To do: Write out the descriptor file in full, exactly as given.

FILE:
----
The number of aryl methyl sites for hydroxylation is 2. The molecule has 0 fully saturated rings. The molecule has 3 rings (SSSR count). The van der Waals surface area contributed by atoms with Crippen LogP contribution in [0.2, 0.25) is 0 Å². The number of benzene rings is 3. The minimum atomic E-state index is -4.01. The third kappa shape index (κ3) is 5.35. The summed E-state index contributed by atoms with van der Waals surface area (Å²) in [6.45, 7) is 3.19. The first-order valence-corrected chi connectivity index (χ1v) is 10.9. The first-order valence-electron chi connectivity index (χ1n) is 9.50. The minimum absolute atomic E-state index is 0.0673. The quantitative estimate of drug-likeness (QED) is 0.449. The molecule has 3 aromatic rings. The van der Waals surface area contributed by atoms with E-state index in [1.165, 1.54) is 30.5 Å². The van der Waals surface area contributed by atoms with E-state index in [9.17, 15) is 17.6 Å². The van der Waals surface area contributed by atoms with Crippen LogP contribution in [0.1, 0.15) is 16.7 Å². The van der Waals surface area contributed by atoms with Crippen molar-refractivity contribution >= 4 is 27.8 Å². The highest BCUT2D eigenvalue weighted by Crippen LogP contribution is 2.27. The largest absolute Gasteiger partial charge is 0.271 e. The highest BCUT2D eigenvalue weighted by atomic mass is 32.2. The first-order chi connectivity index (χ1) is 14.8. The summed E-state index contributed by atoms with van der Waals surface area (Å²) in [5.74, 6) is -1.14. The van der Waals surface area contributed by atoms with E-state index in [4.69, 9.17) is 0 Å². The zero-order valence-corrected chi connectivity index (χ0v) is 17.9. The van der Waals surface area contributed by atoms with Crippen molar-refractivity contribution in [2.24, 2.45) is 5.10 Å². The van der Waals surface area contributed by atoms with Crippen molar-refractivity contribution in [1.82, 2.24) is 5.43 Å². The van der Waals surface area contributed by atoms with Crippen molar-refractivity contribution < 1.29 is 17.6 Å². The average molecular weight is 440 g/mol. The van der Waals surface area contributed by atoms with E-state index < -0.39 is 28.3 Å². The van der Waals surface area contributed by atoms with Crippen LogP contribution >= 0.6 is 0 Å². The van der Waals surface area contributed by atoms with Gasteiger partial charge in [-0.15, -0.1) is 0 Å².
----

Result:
The number of aryl methyl sites for hydroxylation is 2. The molecule has 0 fully saturated rings. The molecule has 3 rings (SSSR count). The van der Waals surface area contributed by atoms with Crippen LogP contribution in [0.2, 0.25) is 0 Å². The number of benzene rings is 3. The minimum atomic E-state index is -4.01. The third kappa shape index (κ3) is 5.35. The summed E-state index contributed by atoms with van der Waals surface area (Å²) in [6.45, 7) is 3.19. The first-order valence-corrected chi connectivity index (χ1v) is 10.9. The first-order valence-electron chi connectivity index (χ1n) is 9.50. The minimum absolute atomic E-state index is 0.0673. The quantitative estimate of drug-likeness (QED) is 0.449. The molecule has 3 aromatic rings. The van der Waals surface area contributed by atoms with E-state index in [1.165, 1.54) is 30.5 Å². The van der Waals surface area contributed by atoms with E-state index in [9.17, 15) is 17.6 Å². The van der Waals surface area contributed by atoms with Crippen LogP contribution in [0.1, 0.15) is 16.7 Å². The van der Waals surface area contributed by atoms with Crippen molar-refractivity contribution >= 4 is 27.8 Å². The highest BCUT2D eigenvalue weighted by Crippen LogP contribution is 2.27. The largest absolute Gasteiger partial charge is 0.271 e. The highest BCUT2D eigenvalue weighted by atomic mass is 32.2. The first-order chi connectivity index (χ1) is 14.8. The summed E-state index contributed by atoms with van der Waals surface area (Å²) in [5.74, 6) is -1.14. The van der Waals surface area contributed by atoms with E-state index in [4.69, 9.17) is 0 Å². The zero-order valence-corrected chi connectivity index (χ0v) is 17.9. The van der Waals surface area contributed by atoms with Crippen molar-refractivity contribution in [2.24, 2.45) is 5.10 Å². The van der Waals surface area contributed by atoms with Crippen molar-refractivity contribution in [1.82, 2.24) is 5.43 Å². The van der Waals surface area contributed by atoms with Crippen molar-refractivity contribution < 1.29 is 17.6 Å². The average molecular weight is 440 g/mol. The van der Waals surface area contributed by atoms with E-state index < -0.39 is 28.3 Å². The van der Waals surface area contributed by atoms with Crippen LogP contribution >= 0.6 is 0 Å². The van der Waals surface area contributed by atoms with Gasteiger partial charge in [-0.15, -0.1) is 0 Å².